Space-Time Processing—Linux Style

Developing a new generation of wireless communications means you need FPGA development tools, a cluster for simulation and an embedded OS for prototype devices. Linux fits the need.

Here at Tait Electronics Group Research in Christchurch, New Zealand, we quietly have been building an advanced wireless networking concept called space-time (ST) processing. ST is predicted by many to drive the next big-step improvement in wireless technology after 3G. The nature of space-time is that the mathematics behind it and, consequently, its implementation, are extremely complex. Many academic researchers are working on this, but we have completed two world-first practical implementations on our ST array research (STAR) platform. These are time-reversal space-time block coding (TR-STBC) and the tongue-twisting single carrier, adaptive multivariate decision feedback equalised multiple-in, multiple-out (SC-AMV-DFE-MIMO) coding scheme. Without a doubt, these achievements were possible largely thanks to the performance and adaptability of Linux.

This article describes how Linux was key in enabling our mathematical simulations and was adopted for our embedded processing and runtime control. We cover such diverse aspects as message passing interface (MPI), cluster computing, embedded Linux, PHP, shell scripts, network filesystem (NFS), SMB (server message block) and kernel modules on ARM, Alpha and Intel architecture computers. We skip development details, but describe the system as it operates today, highlighting some of the real advantages we gained by using Linux.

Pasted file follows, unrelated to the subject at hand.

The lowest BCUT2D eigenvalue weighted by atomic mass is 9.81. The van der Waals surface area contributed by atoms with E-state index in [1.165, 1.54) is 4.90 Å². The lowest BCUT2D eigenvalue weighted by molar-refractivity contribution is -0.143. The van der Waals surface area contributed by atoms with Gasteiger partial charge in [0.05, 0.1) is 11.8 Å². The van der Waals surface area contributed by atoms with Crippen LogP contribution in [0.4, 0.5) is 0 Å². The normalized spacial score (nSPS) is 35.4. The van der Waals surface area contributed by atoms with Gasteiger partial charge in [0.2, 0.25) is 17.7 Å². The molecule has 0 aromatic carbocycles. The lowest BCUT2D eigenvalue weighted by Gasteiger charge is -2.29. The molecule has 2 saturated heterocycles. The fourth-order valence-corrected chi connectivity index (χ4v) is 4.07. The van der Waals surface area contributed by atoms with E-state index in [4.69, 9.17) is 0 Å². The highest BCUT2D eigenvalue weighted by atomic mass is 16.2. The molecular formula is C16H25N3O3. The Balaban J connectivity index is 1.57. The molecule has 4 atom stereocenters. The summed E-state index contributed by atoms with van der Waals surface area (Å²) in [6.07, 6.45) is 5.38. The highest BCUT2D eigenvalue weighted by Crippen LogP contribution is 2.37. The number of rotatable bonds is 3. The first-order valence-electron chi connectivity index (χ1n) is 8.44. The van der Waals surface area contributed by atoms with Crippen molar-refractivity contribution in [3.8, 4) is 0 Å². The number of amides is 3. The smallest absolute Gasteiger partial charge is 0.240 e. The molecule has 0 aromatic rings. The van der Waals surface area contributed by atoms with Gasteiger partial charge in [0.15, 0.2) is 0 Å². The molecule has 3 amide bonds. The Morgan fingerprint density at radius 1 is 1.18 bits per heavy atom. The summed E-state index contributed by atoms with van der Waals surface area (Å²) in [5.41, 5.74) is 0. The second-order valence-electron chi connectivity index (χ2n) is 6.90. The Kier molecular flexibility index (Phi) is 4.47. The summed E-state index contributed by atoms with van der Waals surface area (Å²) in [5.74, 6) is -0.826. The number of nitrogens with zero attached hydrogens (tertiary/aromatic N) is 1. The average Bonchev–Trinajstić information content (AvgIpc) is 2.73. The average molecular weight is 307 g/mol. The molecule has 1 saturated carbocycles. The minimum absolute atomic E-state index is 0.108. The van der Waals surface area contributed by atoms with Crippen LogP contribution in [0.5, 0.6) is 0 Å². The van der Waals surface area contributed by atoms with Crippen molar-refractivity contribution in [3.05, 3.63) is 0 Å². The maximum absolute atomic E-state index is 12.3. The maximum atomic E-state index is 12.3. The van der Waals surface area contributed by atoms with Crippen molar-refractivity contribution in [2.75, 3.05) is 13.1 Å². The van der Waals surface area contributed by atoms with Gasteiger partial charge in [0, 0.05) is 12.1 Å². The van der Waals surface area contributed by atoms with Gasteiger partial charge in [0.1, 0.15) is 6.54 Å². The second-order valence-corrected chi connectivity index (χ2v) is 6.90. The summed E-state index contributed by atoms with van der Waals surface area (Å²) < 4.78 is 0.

In its basic configuration, each STAR platform consists of one multichannel transmitter unit and one multichannel receiver unit, both connected to a shared LAN and transmitting anything up to around 200Mb/s at microwave frequencies. There actually are 23 printed circuit boards in each unit, which took 15 people a year to design and build.

Figure 1. A bidirectional RF link uses one multichannel transmitter and one multichannel receiver on each STAR platform.